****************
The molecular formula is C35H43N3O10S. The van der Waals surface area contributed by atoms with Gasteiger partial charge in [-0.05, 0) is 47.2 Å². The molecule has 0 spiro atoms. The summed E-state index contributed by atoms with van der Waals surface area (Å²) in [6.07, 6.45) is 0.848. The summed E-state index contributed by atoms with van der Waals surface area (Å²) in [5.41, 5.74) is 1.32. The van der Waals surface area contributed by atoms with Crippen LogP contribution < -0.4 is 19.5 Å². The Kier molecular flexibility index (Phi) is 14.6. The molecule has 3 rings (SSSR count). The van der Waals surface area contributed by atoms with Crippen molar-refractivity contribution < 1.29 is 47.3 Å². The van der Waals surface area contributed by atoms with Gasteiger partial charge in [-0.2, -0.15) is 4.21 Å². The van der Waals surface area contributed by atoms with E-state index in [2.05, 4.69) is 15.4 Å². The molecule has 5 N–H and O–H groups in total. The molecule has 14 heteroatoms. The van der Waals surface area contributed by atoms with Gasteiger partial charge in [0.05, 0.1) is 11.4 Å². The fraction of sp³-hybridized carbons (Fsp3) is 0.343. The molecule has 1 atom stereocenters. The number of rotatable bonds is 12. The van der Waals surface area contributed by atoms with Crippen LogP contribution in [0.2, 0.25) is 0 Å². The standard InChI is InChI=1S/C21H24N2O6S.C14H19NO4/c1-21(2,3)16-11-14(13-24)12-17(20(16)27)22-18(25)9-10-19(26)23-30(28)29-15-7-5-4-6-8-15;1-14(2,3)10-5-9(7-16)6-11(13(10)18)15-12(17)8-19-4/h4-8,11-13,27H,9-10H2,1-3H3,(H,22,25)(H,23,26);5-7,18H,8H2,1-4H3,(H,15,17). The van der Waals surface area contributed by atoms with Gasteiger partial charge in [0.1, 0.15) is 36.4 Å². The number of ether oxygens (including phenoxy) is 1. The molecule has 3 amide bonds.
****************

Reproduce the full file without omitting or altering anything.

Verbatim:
The molecular formula is C35H43N3O10S. The van der Waals surface area contributed by atoms with Gasteiger partial charge in [-0.05, 0) is 47.2 Å². The molecule has 0 spiro atoms. The summed E-state index contributed by atoms with van der Waals surface area (Å²) in [6.07, 6.45) is 0.848. The summed E-state index contributed by atoms with van der Waals surface area (Å²) in [5.41, 5.74) is 1.32. The van der Waals surface area contributed by atoms with Crippen LogP contribution < -0.4 is 19.5 Å². The Kier molecular flexibility index (Phi) is 14.6. The molecule has 3 rings (SSSR count). The van der Waals surface area contributed by atoms with Crippen molar-refractivity contribution < 1.29 is 47.3 Å². The van der Waals surface area contributed by atoms with Gasteiger partial charge in [-0.2, -0.15) is 4.21 Å². The van der Waals surface area contributed by atoms with E-state index in [2.05, 4.69) is 15.4 Å². The molecule has 5 N–H and O–H groups in total. The molecule has 14 heteroatoms. The van der Waals surface area contributed by atoms with Gasteiger partial charge in [0.05, 0.1) is 11.4 Å². The fraction of sp³-hybridized carbons (Fsp3) is 0.343. The molecule has 1 atom stereocenters. The number of rotatable bonds is 12. The van der Waals surface area contributed by atoms with Crippen LogP contribution in [0.2, 0.25) is 0 Å². The standard InChI is InChI=1S/C21H24N2O6S.C14H19NO4/c1-21(2,3)16-11-14(13-24)12-17(20(16)27)22-18(25)9-10-19(26)23-30(28)29-15-7-5-4-6-8-15;1-14(2,3)10-5-9(7-16)6-11(13(10)18)15-12(17)8-19-4/h4-8,11-13,27H,9-10H2,1-3H3,(H,22,25)(H,23,26);5-7,18H,8H2,1-4H3,(H,15,17). The van der Waals surface area contributed by atoms with Gasteiger partial charge in [0.1, 0.15) is 36.4 Å². The number of ether oxygens (including phenoxy) is 1. The molecule has 3 amide bonds.